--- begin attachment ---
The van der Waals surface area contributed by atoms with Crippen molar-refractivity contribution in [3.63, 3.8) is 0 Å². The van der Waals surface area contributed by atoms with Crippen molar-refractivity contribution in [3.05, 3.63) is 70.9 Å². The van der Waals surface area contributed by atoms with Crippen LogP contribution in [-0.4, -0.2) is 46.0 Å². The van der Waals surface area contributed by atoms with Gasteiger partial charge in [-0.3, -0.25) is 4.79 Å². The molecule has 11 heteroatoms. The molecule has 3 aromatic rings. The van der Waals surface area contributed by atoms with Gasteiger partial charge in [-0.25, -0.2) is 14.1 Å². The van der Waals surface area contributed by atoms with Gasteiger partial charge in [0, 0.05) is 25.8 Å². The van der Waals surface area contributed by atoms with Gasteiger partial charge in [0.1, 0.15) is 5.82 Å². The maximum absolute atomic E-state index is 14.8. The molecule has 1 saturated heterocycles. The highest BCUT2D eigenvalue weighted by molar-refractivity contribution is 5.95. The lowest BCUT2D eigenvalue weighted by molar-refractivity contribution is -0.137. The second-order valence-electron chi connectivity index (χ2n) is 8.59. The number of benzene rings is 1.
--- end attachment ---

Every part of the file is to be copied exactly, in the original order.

The van der Waals surface area contributed by atoms with Crippen molar-refractivity contribution in [3.63, 3.8) is 0 Å². The van der Waals surface area contributed by atoms with Crippen molar-refractivity contribution in [3.05, 3.63) is 70.9 Å². The van der Waals surface area contributed by atoms with Crippen LogP contribution in [-0.4, -0.2) is 46.0 Å². The van der Waals surface area contributed by atoms with Gasteiger partial charge in [-0.3, -0.25) is 4.79 Å². The molecule has 11 heteroatoms. The molecule has 3 aromatic rings. The van der Waals surface area contributed by atoms with Gasteiger partial charge in [-0.25, -0.2) is 14.1 Å². The van der Waals surface area contributed by atoms with Gasteiger partial charge in [0, 0.05) is 25.8 Å². The van der Waals surface area contributed by atoms with Gasteiger partial charge in [0.1, 0.15) is 5.82 Å². The maximum absolute atomic E-state index is 14.8. The molecule has 1 saturated heterocycles. The highest BCUT2D eigenvalue weighted by molar-refractivity contribution is 5.95. The lowest BCUT2D eigenvalue weighted by molar-refractivity contribution is -0.137. The second-order valence-electron chi connectivity index (χ2n) is 8.59. The number of benzene rings is 1.